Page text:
Gordo and David Blake (the editor) go deep inside one of the city's oldest breweries
"We don't want any of that craft beer beardy nonsense you get in all these trendy gaffs in town," says Gordo, Confidential's publisher. "I want some session beer, best bitter, proper necking kit."
"Shouldn't be a problem," says J.W. Lees head brewer Tom Evans, "we make up to 100,000 pints a day."
"Now you're talking," says Gordo, striding across Lees Street, narrowly avoiding a milk float.
It's only 8.30am, but this lot have been up brewing for hours. Years, actually. Over 190 years, up here at Greengate Brewery on Middleton Junction, five and a half miles north of central Manchester.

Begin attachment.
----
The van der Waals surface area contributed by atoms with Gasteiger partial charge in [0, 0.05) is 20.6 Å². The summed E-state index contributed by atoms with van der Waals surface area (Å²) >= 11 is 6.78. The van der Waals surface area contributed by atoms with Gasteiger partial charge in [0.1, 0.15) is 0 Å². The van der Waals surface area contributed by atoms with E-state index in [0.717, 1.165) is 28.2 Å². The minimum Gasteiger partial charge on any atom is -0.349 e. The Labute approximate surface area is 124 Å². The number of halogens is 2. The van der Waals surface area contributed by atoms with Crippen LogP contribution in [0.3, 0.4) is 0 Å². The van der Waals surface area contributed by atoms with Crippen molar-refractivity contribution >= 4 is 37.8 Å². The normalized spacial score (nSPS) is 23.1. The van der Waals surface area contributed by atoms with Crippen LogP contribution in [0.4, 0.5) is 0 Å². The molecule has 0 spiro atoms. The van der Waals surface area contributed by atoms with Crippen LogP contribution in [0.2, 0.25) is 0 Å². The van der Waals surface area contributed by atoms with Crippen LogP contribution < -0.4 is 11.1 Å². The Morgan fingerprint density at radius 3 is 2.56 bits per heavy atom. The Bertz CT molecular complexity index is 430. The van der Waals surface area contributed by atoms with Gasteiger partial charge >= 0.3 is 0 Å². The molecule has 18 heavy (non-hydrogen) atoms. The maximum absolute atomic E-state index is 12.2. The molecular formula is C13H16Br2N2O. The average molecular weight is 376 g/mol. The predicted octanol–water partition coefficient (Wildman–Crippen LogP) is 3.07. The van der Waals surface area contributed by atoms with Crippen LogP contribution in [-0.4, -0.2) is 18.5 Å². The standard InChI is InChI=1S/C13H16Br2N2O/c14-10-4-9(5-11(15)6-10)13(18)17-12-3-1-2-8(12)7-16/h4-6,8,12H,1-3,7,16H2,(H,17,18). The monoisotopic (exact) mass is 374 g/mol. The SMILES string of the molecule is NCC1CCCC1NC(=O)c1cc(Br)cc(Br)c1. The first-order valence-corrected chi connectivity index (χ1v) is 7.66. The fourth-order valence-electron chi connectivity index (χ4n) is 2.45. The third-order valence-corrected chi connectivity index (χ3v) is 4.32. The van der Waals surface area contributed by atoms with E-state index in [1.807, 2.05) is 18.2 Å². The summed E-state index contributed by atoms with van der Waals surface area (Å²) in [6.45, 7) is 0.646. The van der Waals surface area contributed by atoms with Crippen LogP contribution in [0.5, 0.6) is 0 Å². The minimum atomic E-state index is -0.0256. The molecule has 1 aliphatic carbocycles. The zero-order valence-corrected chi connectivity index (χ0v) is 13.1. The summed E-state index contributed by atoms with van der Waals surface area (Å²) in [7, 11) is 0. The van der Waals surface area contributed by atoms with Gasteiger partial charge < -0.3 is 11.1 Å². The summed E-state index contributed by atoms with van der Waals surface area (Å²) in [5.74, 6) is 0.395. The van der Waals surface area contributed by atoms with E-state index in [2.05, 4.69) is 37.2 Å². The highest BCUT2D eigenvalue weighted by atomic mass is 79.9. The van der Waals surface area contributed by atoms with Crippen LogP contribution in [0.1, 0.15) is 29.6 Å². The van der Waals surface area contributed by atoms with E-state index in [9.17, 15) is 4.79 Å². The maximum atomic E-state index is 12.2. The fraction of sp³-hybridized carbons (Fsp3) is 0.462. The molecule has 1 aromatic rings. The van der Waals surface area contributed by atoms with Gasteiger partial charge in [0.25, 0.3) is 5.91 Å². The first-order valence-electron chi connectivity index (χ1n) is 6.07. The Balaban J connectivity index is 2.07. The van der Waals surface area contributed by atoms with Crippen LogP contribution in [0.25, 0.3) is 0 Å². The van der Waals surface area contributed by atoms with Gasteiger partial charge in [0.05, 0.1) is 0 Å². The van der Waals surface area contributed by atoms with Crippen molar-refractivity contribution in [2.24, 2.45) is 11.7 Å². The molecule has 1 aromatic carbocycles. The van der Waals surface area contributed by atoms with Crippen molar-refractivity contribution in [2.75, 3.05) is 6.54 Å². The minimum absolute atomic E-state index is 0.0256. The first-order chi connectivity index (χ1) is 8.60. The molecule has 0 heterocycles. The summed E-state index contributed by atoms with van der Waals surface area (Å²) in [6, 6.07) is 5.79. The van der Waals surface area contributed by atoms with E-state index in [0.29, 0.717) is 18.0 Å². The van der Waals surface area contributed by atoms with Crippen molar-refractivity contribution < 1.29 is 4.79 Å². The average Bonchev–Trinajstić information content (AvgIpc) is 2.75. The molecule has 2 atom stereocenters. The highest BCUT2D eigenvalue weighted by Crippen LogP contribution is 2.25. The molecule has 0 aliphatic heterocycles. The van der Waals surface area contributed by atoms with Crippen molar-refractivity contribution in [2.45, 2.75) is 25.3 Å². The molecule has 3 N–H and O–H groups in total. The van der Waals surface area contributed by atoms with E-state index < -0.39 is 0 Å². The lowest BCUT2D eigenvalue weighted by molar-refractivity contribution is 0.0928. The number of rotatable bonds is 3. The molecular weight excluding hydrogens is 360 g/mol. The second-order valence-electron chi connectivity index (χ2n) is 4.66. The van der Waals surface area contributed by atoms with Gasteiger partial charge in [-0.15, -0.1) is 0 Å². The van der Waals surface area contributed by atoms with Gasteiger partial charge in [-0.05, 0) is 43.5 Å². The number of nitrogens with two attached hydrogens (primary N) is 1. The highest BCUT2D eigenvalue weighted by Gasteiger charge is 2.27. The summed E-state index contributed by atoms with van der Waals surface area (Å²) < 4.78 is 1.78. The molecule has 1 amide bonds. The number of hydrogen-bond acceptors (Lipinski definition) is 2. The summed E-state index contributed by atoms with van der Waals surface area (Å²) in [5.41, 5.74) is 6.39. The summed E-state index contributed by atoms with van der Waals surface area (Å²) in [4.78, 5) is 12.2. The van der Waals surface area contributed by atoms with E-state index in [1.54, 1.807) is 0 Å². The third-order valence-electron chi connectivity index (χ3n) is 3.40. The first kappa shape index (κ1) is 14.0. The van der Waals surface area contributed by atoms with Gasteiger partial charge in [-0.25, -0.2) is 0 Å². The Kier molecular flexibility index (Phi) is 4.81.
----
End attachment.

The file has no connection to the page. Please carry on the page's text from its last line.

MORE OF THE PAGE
Founded in 1828 by retired cotton manufacturer John Lees, the business has made its way down six generations of the family, landing in the sound hands of current managing director, William Lees-Jones - John's great, great, great, great, great grandson (or something like that).
William left a glittering ad career in London fifteen years ago to take up the mantle in Middleton, where they continue to buck the trend, growing in size and buying up pubs - they now manage 154 pubs, employing over 1000 people.
We meet William at the brewery, in the exact spot where Bet Lynch was offered the tenancy of the most famous pub in Britain. Confused? Watch the video above.